Lindsey Burrow has revealed the “emotional and physical” strain of caring for her husband Rob Burrow, whose life has been devastated by motor neurone disease.
Since former Leeds Rhino rugby star was diagnosed with an incurable and life-limiting illness in 2019, Lindsey has taken on the role of his independent carer, simultaneously caring for her three children and continuing to work for the NHS as physiotherapist.
“Being a caregiver is difficult and comes with huge emotional and physical challenges. I think a lot of caregivers you talk to will tell you that you lose friends,” she said.
The 40-year-old is not alone in her struggle: in tonight’s ITV documentary, Lindsey Burrow: Who Cares for Our Carers?, she explores the impact on unpaid carers in England and Wales who provide estimated value of care. of £162 billion a year. year, the equivalent of a second NHS.
Lindsey Burrow (pictured) opened up about her experience as an unpaid caregiver for her husband Rob Burrow.
“I’ve been an unpaid caregiver for almost five years,” Lindsey said.
‘My husband Rob was diagnosed with motor neurone disease in December 2019. Since then I have balanced caring for Rob with caring for our three young children and continue to work for the NHS as a physiotherapist.
“But while I’m proud to be able to do it, it’s had a huge impact on my life.”
The couple share three children, Macy, 11, Maya, eight, and Jackson, four.
Rob, who was diagnosed in December 2019 when doctors warned he may only have two years to live, cannot feed, dress or go to the bathroom on his own.
In addition to his hectic schedule, last year Lindsey ran the Leeds Marathon, which Rob co-founded with his best friend and former team-mate, rugby coach Kevin Sinfield, to raise awareness of motor neurone disease.
Last month, the Prince of Wales, 41, awarded Rob and Kevin a CBE for their efforts to raise awareness of motor neurone diseases.
On her mission to uncover the hidden demands unpaid carers face in their everyday lives, Lindsey visited 80-year-old Dame Arlene Phillips.
Arlene cared for her later father, Abraham Phillips, for 12 years while he suffered from Alzheimer’s disease, which eventually meant he could no longer recognize Arlene.
At the time, Arlene was juggling her father’s needs with her West End job on Starlight Express and raising her two daughters.
“I didn’t feel supported at all,” Arlene said. ‘I try not to think of myself as stupid, but I became one of the bewildered ones.
“What I became was a mess, an angry mess.”
Arlene highlighted that those taking on unpaid caring roles have to learn on the job, saying: ‘Where is the care training? People just go and do it.’
Former Leeds Rhino rugby star (pictured left) is now unable to feed himself, go to the toilet or dress himself.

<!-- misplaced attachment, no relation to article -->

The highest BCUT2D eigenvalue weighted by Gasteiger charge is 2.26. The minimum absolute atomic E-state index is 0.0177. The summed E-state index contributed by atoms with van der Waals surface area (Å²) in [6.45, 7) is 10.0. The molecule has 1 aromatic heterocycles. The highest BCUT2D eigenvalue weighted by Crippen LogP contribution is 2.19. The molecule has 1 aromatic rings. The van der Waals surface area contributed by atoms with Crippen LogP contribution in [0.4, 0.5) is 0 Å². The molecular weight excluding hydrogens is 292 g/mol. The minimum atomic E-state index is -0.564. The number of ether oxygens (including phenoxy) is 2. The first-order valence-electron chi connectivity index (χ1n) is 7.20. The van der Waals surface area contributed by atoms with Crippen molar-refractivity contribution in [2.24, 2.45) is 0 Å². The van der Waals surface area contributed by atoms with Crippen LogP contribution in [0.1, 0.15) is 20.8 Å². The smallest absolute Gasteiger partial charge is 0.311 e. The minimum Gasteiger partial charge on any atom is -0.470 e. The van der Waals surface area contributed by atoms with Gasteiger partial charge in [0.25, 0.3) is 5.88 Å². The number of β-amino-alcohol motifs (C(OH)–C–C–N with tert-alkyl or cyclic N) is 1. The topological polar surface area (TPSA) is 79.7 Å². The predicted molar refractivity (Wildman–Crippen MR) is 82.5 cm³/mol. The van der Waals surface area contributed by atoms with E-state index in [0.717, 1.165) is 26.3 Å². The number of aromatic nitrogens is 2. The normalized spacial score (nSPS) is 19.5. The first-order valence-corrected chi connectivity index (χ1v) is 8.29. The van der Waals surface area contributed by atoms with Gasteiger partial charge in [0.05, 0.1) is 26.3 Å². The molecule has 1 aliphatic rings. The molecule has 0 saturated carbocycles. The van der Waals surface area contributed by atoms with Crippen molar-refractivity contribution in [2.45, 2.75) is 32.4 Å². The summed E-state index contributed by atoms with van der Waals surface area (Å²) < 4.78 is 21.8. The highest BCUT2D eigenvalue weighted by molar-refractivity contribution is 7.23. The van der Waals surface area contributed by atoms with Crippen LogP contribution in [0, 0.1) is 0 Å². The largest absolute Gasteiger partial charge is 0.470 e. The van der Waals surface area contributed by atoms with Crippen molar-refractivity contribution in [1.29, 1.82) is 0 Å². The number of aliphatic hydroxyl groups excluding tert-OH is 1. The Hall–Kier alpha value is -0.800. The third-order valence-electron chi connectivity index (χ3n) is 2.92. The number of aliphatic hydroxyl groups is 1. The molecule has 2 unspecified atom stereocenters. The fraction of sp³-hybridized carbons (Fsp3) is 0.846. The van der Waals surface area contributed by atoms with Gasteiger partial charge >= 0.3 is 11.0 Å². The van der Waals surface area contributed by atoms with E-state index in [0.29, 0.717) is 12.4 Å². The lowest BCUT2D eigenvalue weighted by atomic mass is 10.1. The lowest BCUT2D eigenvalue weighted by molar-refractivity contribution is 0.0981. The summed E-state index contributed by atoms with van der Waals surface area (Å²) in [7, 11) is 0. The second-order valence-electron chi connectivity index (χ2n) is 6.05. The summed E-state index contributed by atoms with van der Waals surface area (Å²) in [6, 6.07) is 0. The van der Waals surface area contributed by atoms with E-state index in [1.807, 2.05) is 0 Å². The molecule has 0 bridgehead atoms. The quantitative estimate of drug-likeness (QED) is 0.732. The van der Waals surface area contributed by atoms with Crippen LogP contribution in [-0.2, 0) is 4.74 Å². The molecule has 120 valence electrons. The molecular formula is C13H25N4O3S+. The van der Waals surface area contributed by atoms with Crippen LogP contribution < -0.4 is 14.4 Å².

Dame Arlene Phillips (pictured) appeared on the show to talk about her experience caring for her late father.
The 80-year-old told Lindsey she was juggling her job in the West End, raising her two daughters and caring for her father.
Arlene’s father, Abraham Phillips (pictured), suffered from Alzheimer’s disease and could no longer recognize his daughter’s face.
And he added: ‘Where is all this information going to come from? It’s like you enter a mysterious world and what you discover is that your world has been turned upside down.’
Elsewhere on the show, Lindsey caught up with Chrissie, whose 17-year-old son Alex was born with a rare genetic disorder and requires a high level of care.
Chrissie revealed that services in her area have been cut and never recovered from austerity policies.
Previously she took Alex to a day center for disabled children called The Belvidere Center once a week, allowing for a period of rest for herself.
Alex is now only able to enjoy the center once a month due to cuts, meaning Chrissie struggles to find time for herself.
Lindsey also spoke with Iqbal, a caregiver for her elderly mother and her husband, who recently suffered a life-changing stroke.
The mother-of-three traveled to attend a support group for black, Asian and minority ethnic carers called Touchstone in West Yorkshire, where carers can discuss additional barriers that BAME carers may face.
According to the documentary, ITV conducted a survey of 2,000 people across the UK and found that 72 per cent of those who took part said that unpaid carers are undervalued in the UK, while 66 per cent said that The government is doing a “bad job.” ‘ to support unpaid carers.
A government spokesperson said: “Unpaid carers play a vital role in the lives of their family and friends, which is why we have increased the carer’s allowance by almost £1,200 since 2010. Carers may also be eligible for financial support through Universal Credit, which includes up to an extra £2,200 for your caring responsibilities.
“Local authorities are responsible for assessing unpaid carers in their area who need support and this year we have allocated £327 million through our Better Care Fund to provide carers with advice, support, short breaks and care services. relief”.
Lindsey Burrow: Who cares about our caregivers? – Tonight, ITV1 8:30pm and ITVX